If you are thinking about basing a new venture in the Lone Star
state, you will discover a business-friendly climate and extensive
resources on how to get a small business license in Texas. The Office of the Governor’s Texas Economic Development and Tourism Division operates Texas Wide Open for Business,
an online clearinghouse, with information on business incentives,
industry reports, and site selection issues for starting, expanding, or
relocating a business to the state. The Governor's Small Business Forums
also offers opportunities for new businesses to learn from and interact
with public officials, agency representatives, private sector experts,
and regional businesses through educational seminars and networking
events. The main licensing issues and resources for businesses in Texas
are outlined below.
- Business Permits and Tax Registration.
As part of its business-friendly approach, the state of Texas and many
cities and towns in the state do not mandate a general business license.
Your permitting obligations are handled on a city or county level and
will vary based upon the nature of your industry, business structure,
and location. You should contact the city clerk or county office to
determine if your business is subject to any permitting requirements.
Depending on the nature of your business, you may further need to comply
with any applicable local zoning and building codes. In addition, any
business operating in the state must register for different tax-related
purposes. Your business should file a Texas Online Tax Registration Application with the Texas Comptroller of Public Accounts.
- Registering Organizations and Regulated Professions.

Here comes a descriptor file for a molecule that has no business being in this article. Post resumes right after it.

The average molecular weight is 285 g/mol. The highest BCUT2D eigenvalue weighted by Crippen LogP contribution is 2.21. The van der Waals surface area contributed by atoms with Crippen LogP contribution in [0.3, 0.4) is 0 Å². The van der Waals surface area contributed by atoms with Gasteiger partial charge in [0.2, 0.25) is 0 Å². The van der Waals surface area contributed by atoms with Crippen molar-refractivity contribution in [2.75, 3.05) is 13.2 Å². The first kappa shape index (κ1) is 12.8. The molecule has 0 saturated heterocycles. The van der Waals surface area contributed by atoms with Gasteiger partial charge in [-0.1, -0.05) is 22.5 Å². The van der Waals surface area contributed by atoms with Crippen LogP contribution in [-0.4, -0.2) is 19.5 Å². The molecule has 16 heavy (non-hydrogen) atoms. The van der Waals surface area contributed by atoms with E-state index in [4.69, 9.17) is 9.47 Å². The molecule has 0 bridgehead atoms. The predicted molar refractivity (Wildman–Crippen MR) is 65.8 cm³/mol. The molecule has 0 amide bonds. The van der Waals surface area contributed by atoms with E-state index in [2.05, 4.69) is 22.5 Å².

All corporations, nonprofit organizations, limited liability companies
(LLCs), and all types of partnerships, including limited liability
partnerships (LLPs) which are common amongst professional groups, such
as doctors and lawyers, must apply for a Certificate of Authority with
the Texas Secretary of State’s Office. Using SOSDirect,
a 24/7 online service, these business entities may file their formation
applications online. Once a Certificate of Authority is issued, your
registered business is permitted to legally transact business in Texas.
The Texas Department of Licensing and Regulation (TDLR)
further handles licensing for a relatively small number of specialized
professions and industries. Individuals and businesses can also check
the status of licensed professionals and file complaints on the TDLR website.
- Assumed Business or DBA Name Certificates.
Individuals or business entities operating under a name other than
their legal name must file an assumed business or “doing business as”
(DBA) name certificate. For example, an individual who wants to name a
day care service as “Wee Ones Day Care” must file an assumed business
name certificate. The state does not permit you to select a name that is
the same as or deceptively similar to an existing entity’s name. You
may call or email the Corporations Division of the Texas Secretary of State’s Office or search online using SOSDirect
for a preliminary review of your proposed assumed business name. If no
conflict exists, you may wish to reserve your assumed business name
online at SOSDirect
for up to 120 days in advance of your formal application. It is
important to note that the nature of one’s business structure determines
where you must file this certificate. In Texas, sole proprietorships
and general partnerships must file this certificate with the county
clerk’s office in every county in which they operate any business
premises. Business organizations regulated through the Secretary of State’s Office must file an assumed business name certificate at both the county and state levels.